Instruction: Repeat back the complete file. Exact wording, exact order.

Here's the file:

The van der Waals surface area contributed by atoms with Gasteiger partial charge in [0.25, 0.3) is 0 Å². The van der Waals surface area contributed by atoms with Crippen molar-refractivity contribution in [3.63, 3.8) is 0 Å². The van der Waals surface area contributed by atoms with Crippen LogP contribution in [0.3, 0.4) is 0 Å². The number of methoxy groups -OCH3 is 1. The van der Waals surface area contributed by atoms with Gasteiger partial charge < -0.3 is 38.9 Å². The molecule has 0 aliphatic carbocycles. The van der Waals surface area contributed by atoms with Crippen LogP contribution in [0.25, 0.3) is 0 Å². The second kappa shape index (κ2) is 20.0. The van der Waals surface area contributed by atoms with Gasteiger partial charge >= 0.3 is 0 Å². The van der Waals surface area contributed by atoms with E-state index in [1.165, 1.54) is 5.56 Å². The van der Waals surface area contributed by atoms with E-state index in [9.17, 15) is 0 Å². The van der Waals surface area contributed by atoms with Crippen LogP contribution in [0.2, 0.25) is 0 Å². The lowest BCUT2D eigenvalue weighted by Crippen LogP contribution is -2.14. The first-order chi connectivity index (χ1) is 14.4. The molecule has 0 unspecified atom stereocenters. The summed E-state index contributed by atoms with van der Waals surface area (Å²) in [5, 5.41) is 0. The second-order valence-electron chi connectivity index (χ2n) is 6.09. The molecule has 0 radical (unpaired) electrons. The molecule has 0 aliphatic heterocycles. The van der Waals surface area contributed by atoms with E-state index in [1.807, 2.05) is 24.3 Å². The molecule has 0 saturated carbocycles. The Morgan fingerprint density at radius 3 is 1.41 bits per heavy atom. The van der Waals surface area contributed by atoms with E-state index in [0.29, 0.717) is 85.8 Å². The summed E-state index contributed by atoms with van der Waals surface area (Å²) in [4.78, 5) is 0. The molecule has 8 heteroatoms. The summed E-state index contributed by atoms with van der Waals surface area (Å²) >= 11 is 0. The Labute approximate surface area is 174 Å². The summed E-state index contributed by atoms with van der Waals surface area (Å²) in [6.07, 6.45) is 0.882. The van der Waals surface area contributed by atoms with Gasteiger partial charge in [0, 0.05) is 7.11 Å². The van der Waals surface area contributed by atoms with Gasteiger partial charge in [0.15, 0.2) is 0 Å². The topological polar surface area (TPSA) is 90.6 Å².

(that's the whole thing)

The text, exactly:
The van der Waals surface area contributed by atoms with Gasteiger partial charge in [0.25, 0.3) is 0 Å². The van der Waals surface area contributed by atoms with Crippen molar-refractivity contribution in [3.63, 3.8) is 0 Å². The van der Waals surface area contributed by atoms with Crippen LogP contribution in [0.3, 0.4) is 0 Å². The number of methoxy groups -OCH3 is 1. The van der Waals surface area contributed by atoms with Gasteiger partial charge < -0.3 is 38.9 Å². The molecule has 0 aliphatic carbocycles. The van der Waals surface area contributed by atoms with Crippen LogP contribution in [0.25, 0.3) is 0 Å². The second kappa shape index (κ2) is 20.0. The van der Waals surface area contributed by atoms with Gasteiger partial charge >= 0.3 is 0 Å². The van der Waals surface area contributed by atoms with E-state index in [1.165, 1.54) is 5.56 Å². The van der Waals surface area contributed by atoms with E-state index in [9.17, 15) is 0 Å². The van der Waals surface area contributed by atoms with Crippen LogP contribution in [0.2, 0.25) is 0 Å². The lowest BCUT2D eigenvalue weighted by Crippen LogP contribution is -2.14. The first-order chi connectivity index (χ1) is 14.4. The molecule has 0 unspecified atom stereocenters. The summed E-state index contributed by atoms with van der Waals surface area (Å²) in [5, 5.41) is 0. The second-order valence-electron chi connectivity index (χ2n) is 6.09. The molecule has 0 radical (unpaired) electrons. The molecule has 0 aliphatic heterocycles. The van der Waals surface area contributed by atoms with E-state index in [1.807, 2.05) is 24.3 Å². The molecule has 0 saturated carbocycles. The Morgan fingerprint density at radius 3 is 1.41 bits per heavy atom. The van der Waals surface area contributed by atoms with E-state index in [0.29, 0.717) is 85.8 Å². The summed E-state index contributed by atoms with van der Waals surface area (Å²) in [4.78, 5) is 0. The molecule has 8 heteroatoms. The summed E-state index contributed by atoms with van der Waals surface area (Å²) >= 11 is 0. The Labute approximate surface area is 174 Å². The summed E-state index contributed by atoms with van der Waals surface area (Å²) in [6.07, 6.45) is 0.882. The van der Waals surface area contributed by atoms with Gasteiger partial charge in [0, 0.05) is 7.11 Å². The van der Waals surface area contributed by atoms with Gasteiger partial charge in [0.15, 0.2) is 0 Å². The topological polar surface area (TPSA) is 90.6 Å².